(1) Lorine McGinnis Schulze, in her blog post "
Who Was Your First Canadian or American Born Ancestor?", asked that question.


(2) Let's broaden it a bit to "Who was your first ancestor born in your chosen county, state, province, or country?" based on your known ancestry.

(3)
Put it in your own blog post, in a comment to this post, or in a Facebook post.  Please leave a link in a comment to this post.

I'm going to make a caveat to my post:  These answers are based on what I have entered into my family tree program.  I have additional information about earlier generations, but this is the information that is accessible.

For the British colonies that became the United States, my earliest recorded known ancestor born there is my 7th-great-grandmother Ann Pharo, born about December 14, 1677, probably in the Province of West Jersey, probably in an area that became part of Burlington County, which was not officially formed until 1694.

For the Province of New Jersey, which was established in 1702, my earliest recorded known ancestor born there is my 6th-great-grandfather Hananiah Gaunt, born March 2, 1706/07, possibly in Germantown or Hananicon.

For the United States of America, declared an independent country in 1776, my earliest recorded known ancestor born there is my 3rd-great-grandfather Hananiah Selah Gaunt, born January 25, 1795 in Burlington County.  I suspect I do have someone else born earlier than that, but I can't find the info currently.

For New York State, my earliest recorded known ancestor born there is my maternal grandfather, Abraham Meckler, born July 23, 1912 in Brooklyn, Kings County.

And that's it for me and North America.  No known ancestors born in Canada or in states besides New Jersey and New York.  Now, if we go back across the pond:

For England, my earliest recorded known ancestor born there is my 4th-great-grandfather Richard Dunstan, born about 1790ish, probably in Lancashire.  I know I have ancestors born before that; I think the earliest Gaunt ancestor I know about is Peter, born about 1507 or something like that.  But I can't find that information right now. :(

For the Russian Empire, my earliest recorded known ancestor born there is my 3rd-great-grandfather Avram Yakov Nowicki, born before about 1835, likely in Grodno gubernia, now part of Belarus.

And so far those are the only countries I have prior to North America.  My family didn't move around much.

Saturday, March 27, 2021

The Triangle Fire 110th Anniversary

On March 25, 1911, the fire at New York City's Triangle Shirtwaist Company caused the deaths of 146 workers, mostly female immigrants.  The outcry after the fire and deaths helped change labor laws in New York and across the United States.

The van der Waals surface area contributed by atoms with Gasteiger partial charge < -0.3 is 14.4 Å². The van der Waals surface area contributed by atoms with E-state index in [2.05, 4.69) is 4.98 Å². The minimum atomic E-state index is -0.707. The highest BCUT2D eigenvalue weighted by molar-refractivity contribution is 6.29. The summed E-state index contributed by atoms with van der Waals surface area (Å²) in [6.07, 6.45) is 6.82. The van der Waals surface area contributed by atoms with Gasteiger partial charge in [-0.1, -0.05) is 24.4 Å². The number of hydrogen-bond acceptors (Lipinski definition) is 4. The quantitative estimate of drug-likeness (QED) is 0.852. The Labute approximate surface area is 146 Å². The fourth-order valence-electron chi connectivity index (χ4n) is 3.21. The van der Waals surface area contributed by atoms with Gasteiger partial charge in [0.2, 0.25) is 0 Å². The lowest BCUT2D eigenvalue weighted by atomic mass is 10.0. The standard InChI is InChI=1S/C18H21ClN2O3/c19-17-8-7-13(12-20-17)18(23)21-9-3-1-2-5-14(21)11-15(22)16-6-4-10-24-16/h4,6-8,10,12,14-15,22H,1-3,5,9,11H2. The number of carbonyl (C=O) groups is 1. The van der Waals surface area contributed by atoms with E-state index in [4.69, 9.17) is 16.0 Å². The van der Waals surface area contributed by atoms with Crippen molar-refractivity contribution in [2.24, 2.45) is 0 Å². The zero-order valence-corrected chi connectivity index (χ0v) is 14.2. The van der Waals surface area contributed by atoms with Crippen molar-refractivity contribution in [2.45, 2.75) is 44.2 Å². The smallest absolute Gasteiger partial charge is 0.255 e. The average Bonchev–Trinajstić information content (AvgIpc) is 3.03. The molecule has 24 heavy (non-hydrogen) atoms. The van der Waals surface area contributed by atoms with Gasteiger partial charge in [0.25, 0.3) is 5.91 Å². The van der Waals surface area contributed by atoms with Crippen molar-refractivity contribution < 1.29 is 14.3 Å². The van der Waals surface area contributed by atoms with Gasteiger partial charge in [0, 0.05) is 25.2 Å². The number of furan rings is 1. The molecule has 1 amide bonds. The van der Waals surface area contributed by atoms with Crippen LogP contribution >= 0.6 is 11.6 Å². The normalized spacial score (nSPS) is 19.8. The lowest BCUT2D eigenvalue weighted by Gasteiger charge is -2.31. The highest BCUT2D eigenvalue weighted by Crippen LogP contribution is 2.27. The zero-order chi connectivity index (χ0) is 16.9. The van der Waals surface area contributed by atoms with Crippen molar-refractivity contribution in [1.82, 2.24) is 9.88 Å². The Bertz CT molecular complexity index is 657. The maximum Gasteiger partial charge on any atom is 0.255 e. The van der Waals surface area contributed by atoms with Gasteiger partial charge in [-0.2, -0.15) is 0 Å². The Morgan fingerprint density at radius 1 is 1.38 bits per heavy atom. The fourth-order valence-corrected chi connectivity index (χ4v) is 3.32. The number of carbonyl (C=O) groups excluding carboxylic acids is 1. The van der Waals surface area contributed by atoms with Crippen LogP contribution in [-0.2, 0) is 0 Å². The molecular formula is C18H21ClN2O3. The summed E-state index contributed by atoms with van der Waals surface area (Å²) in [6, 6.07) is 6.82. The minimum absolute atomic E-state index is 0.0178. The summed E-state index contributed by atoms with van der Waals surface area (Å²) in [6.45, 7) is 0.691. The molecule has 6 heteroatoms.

I wrote about the Triangle Fire on its 100th anniversary and told the story of Frieda Welikowsky, a cousin of a friend of mine.  My friend had been told that Frieda had died in the fire and had asked me to research whether the claim was true as part of a larger family history project.  I was able to verify that Frieda was one of the fire's victims, although she did not die in the fire itself but from injuries caused by jumping out of the building to escape the flames.

This year, for the 110th anniversary, the lives of two survivors of the fire were highlighted and commemorated in a new podcast.  Fin Dwyer of the Irish History Podcast worked with Hope C. Tarr, a historical fiction author, to create a three-part podcast series highlighting the lives of Annie Doherty and Celia Walker, an Irish and a Polish immigrant, reespectively.

The first episode discusses the lives of the two women and why they immigrated to the United States.  The second episode covers the Triangle Fire itself and the experiences of Annie and Celia, who were trapped in the building with many other workers.  The third and final episode looks at the aftermath of the fire and the lives of Annie and Celia after the fire.



Saturday, March 20, 2021

Saturday Night Genealogy Fun: Your High School Years

It seems a little early in the year to be reminiscing about high school, but that's what we're doing tonight with Randy Seaver for Saturday Night Genealogy Fun!

Here is your assignment, should you decide to accept it (you ARE reading this, so I assume that you really want to play along; cue the Mission:  Impossible! music!):

1.  This week we travel down Memory Lane again.  Tell us about your high school years with answers to ten questions.

2.  Put them in your own blog post, in a comment to this post, or in a Facebook post.  Please leave a link in a comment to this post.

Okay, here are my answers:

1.  What was your high school's full name, where was it, and what year did you graduate?  Niceville Senior High School; Niceville, Florida (of course!); 1979.

2.  What was the school team nickname, and what are/were your school's colors?  It's the Niceville Eagles, and the colors are maroon and gold (or something similar).

3.  What was the name of your school song, and can you still sing it?  I'm not sure if Randy means the school as a whole or my graduating class.  I remember my class' song was "Fantasy" by Earth, Wind & Fire, which I can still kind of sing.  If the school had/has an overall school song, I have no idea what it is, so I certainly can't sing it.